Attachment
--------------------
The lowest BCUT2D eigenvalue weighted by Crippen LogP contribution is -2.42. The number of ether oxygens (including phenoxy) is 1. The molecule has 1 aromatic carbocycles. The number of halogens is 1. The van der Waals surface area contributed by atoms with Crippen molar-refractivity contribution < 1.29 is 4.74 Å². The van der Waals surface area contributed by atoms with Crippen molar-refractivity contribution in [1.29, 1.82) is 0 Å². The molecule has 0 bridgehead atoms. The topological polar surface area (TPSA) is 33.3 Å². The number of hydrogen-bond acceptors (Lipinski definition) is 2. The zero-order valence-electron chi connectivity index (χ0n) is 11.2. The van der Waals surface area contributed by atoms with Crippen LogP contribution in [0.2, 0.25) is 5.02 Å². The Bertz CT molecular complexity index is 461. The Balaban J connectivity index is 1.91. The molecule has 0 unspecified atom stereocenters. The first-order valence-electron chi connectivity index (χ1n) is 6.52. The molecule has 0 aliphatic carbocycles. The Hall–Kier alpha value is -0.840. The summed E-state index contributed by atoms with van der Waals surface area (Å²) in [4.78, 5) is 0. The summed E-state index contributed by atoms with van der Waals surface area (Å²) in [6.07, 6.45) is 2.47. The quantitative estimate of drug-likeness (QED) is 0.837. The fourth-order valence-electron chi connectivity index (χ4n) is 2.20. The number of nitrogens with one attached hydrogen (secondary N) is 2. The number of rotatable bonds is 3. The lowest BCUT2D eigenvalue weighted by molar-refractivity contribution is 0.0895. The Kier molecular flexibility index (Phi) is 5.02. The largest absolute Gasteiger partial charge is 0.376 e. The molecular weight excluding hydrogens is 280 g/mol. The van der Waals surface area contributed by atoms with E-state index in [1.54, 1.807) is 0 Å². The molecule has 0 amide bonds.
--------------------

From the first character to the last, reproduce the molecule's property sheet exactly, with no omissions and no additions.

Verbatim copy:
The lowest BCUT2D eigenvalue weighted by Crippen LogP contribution is -2.42. The number of ether oxygens (including phenoxy) is 1. The molecule has 1 aromatic carbocycles. The number of halogens is 1. The van der Waals surface area contributed by atoms with Crippen molar-refractivity contribution < 1.29 is 4.74 Å². The van der Waals surface area contributed by atoms with Crippen molar-refractivity contribution in [1.29, 1.82) is 0 Å². The molecule has 0 bridgehead atoms. The topological polar surface area (TPSA) is 33.3 Å². The number of hydrogen-bond acceptors (Lipinski definition) is 2. The zero-order valence-electron chi connectivity index (χ0n) is 11.2. The van der Waals surface area contributed by atoms with Crippen LogP contribution in [0.2, 0.25) is 5.02 Å². The Bertz CT molecular complexity index is 461. The Balaban J connectivity index is 1.91. The molecule has 0 unspecified atom stereocenters. The first-order valence-electron chi connectivity index (χ1n) is 6.52. The molecule has 0 aliphatic carbocycles. The Hall–Kier alpha value is -0.840. The summed E-state index contributed by atoms with van der Waals surface area (Å²) in [4.78, 5) is 0. The summed E-state index contributed by atoms with van der Waals surface area (Å²) in [6.07, 6.45) is 2.47. The quantitative estimate of drug-likeness (QED) is 0.837. The fourth-order valence-electron chi connectivity index (χ4n) is 2.20. The number of nitrogens with one attached hydrogen (secondary N) is 2. The number of rotatable bonds is 3. The lowest BCUT2D eigenvalue weighted by molar-refractivity contribution is 0.0895. The Kier molecular flexibility index (Phi) is 5.02. The largest absolute Gasteiger partial charge is 0.376 e. The molecular weight excluding hydrogens is 280 g/mol. The van der Waals surface area contributed by atoms with E-state index in [1.54, 1.807) is 0 Å². The molecule has 0 amide bonds.